(This essay first appeared as “Order and Entropy: Rock, Earth, and Craft” in Terrain.org: A Journal of the Built & Natural Environments, Issue 31; Spring 2013)
LTB was grunting. He always grunted as he moved stone, just as he muttered as he shaped it, but this was ridiculous. I looked up, annoyed, then awed—he was heaving an oven-sized block of limestone end over end, grunting with every push.
“That thing’s gotta weigh 300 pounds.”
“Yeah,” he said happily, looking down at it.
LTB stood for Little Timmy Beale, though he was little only in a squat, muscular, troglodytic sort of way. Even among all the characters that made up Grand Canyon National Park Service Trail Crew, LTB stood out. He wore a black bandana headband to keep his stringy-long, sun-blonde hair out of his eyes; he braided the rest behind him. He never wore a hat because he feared it would bald him; his hair receded all the same. His moustache overhung much of his upper lip; he trimmed it with his teeth. He wore short shorts that showcased his tanned, trunk-like thighs; he didn’t wear underwear. He rarely wore work gloves, begrudgingly pulling them on in the bosses’ presence. He preferred his bare hands, his stubby paws, good for grasping a single-jack sledgehammer or breaking apart a mastodon femur to best suck out the marrow.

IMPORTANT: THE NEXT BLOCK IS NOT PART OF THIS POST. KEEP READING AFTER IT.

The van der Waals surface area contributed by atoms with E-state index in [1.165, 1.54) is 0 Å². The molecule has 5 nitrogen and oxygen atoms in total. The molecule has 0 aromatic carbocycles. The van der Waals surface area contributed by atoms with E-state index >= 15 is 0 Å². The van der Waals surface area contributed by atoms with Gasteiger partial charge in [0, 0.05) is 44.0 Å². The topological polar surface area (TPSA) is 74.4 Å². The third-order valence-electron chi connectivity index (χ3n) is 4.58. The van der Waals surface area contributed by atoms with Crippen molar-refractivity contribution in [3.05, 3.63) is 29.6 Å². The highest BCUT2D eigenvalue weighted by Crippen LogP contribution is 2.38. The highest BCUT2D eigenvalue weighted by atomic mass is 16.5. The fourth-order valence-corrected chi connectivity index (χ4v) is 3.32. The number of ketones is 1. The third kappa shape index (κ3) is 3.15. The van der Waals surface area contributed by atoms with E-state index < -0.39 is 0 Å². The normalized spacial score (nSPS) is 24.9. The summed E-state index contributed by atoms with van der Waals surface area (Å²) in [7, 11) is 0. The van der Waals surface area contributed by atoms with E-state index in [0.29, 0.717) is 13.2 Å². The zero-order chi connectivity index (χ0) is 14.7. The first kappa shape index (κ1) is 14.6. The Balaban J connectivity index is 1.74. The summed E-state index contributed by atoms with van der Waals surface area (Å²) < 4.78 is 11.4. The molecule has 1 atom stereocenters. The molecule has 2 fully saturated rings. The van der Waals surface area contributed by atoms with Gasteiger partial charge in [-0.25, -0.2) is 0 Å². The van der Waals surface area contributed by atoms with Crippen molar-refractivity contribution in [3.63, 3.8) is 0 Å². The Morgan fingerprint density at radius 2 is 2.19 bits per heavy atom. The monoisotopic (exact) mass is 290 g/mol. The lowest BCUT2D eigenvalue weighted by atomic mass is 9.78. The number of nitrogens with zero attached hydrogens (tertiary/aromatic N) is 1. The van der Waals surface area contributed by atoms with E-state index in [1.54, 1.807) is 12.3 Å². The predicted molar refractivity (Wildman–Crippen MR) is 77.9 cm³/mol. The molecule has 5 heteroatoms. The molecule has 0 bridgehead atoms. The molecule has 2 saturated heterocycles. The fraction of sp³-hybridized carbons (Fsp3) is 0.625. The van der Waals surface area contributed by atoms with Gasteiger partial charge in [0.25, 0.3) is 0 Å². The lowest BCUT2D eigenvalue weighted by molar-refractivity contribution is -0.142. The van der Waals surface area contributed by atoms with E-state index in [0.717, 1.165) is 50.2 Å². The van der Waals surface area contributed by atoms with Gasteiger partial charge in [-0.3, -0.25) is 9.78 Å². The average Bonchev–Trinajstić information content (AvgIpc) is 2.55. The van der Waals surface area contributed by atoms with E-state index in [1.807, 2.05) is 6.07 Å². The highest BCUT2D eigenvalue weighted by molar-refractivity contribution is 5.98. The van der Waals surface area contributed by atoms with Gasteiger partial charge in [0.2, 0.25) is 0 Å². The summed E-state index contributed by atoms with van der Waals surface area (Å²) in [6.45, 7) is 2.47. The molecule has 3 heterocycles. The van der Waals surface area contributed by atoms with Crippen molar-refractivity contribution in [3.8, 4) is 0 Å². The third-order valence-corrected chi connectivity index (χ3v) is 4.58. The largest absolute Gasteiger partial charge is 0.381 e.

His block of limestone was to be a foundation stone in the reparation of an old dry-laid retaining wall that supported a section of trail that wound along the lip of the South Rim. Some 20 linear feet of the six-foot tall wall had sloughed into the abyss of Bright Angel Canyon, taking with it most of the trail.
(Cover photograph courtesy of Grand Canyon National Park Museum Collection.)